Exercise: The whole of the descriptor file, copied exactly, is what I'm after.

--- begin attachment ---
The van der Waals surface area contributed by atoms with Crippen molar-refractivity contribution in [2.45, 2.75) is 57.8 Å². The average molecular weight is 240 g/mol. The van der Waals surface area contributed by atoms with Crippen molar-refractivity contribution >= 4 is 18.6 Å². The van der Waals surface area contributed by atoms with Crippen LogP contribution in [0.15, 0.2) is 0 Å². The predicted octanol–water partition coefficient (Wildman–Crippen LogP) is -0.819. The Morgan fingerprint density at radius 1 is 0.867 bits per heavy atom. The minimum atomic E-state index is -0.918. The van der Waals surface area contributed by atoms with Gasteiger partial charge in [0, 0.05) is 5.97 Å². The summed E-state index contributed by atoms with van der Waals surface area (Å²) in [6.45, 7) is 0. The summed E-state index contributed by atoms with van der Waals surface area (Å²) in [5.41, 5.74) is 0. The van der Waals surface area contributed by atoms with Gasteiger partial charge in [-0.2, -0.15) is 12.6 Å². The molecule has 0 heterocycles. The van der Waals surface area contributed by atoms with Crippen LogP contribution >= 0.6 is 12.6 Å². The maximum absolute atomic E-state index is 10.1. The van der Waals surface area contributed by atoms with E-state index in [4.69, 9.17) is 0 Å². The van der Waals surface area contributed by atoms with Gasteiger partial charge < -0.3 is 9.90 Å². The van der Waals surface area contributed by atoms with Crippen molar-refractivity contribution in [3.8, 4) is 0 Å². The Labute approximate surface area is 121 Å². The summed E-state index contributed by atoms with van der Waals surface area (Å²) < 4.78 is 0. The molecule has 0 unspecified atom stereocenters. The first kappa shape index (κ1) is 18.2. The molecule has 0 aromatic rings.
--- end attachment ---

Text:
The van der Waals surface area contributed by atoms with Crippen molar-refractivity contribution in [2.45, 2.75) is 57.8 Å². The average molecular weight is 240 g/mol. The van der Waals surface area contributed by atoms with Crippen molar-refractivity contribution >= 4 is 18.6 Å². The van der Waals surface area contributed by atoms with Crippen LogP contribution in [0.15, 0.2) is 0 Å². The predicted octanol–water partition coefficient (Wildman–Crippen LogP) is -0.819. The Morgan fingerprint density at radius 1 is 0.867 bits per heavy atom. The minimum atomic E-state index is -0.918. The van der Waals surface area contributed by atoms with Gasteiger partial charge in [0, 0.05) is 5.97 Å². The summed E-state index contributed by atoms with van der Waals surface area (Å²) in [6.45, 7) is 0. The summed E-state index contributed by atoms with van der Waals surface area (Å²) in [5.41, 5.74) is 0. The van der Waals surface area contributed by atoms with Gasteiger partial charge in [-0.2, -0.15) is 12.6 Å². The molecule has 0 heterocycles. The van der Waals surface area contributed by atoms with Crippen LogP contribution >= 0.6 is 12.6 Å². The maximum absolute atomic E-state index is 10.1. The van der Waals surface area contributed by atoms with E-state index in [4.69, 9.17) is 0 Å². The van der Waals surface area contributed by atoms with Gasteiger partial charge < -0.3 is 9.90 Å². The van der Waals surface area contributed by atoms with Crippen molar-refractivity contribution in [3.8, 4) is 0 Å². The Labute approximate surface area is 121 Å². The summed E-state index contributed by atoms with van der Waals surface area (Å²) < 4.78 is 0. The molecule has 0 unspecified atom stereocenters. The first kappa shape index (κ1) is 18.2. The molecule has 0 aromatic rings.